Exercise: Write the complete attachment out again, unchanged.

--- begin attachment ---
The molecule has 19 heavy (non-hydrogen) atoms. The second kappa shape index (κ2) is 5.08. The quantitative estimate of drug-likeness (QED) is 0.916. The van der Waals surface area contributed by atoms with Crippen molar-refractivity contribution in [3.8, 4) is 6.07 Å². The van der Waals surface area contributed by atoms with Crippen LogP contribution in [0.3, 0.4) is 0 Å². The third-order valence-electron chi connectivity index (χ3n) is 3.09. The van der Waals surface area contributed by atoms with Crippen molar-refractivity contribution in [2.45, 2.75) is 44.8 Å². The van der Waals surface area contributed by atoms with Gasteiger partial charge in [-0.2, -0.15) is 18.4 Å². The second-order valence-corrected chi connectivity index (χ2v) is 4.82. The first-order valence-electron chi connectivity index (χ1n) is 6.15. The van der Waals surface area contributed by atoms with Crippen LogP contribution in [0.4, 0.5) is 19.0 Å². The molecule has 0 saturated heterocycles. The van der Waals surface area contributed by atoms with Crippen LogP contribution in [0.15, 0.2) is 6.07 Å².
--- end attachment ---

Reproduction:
The molecule has 19 heavy (non-hydrogen) atoms. The second kappa shape index (κ2) is 5.08. The quantitative estimate of drug-likeness (QED) is 0.916. The van der Waals surface area contributed by atoms with Crippen molar-refractivity contribution in [3.8, 4) is 6.07 Å². The van der Waals surface area contributed by atoms with Crippen LogP contribution in [0.3, 0.4) is 0 Å². The third-order valence-electron chi connectivity index (χ3n) is 3.09. The van der Waals surface area contributed by atoms with Crippen molar-refractivity contribution in [2.45, 2.75) is 44.8 Å². The van der Waals surface area contributed by atoms with Gasteiger partial charge in [-0.2, -0.15) is 18.4 Å². The second-order valence-corrected chi connectivity index (χ2v) is 4.82. The first-order valence-electron chi connectivity index (χ1n) is 6.15. The van der Waals surface area contributed by atoms with Crippen LogP contribution in [0.4, 0.5) is 19.0 Å². The molecule has 0 saturated heterocycles. The van der Waals surface area contributed by atoms with Crippen LogP contribution in [0.15, 0.2) is 6.07 Å².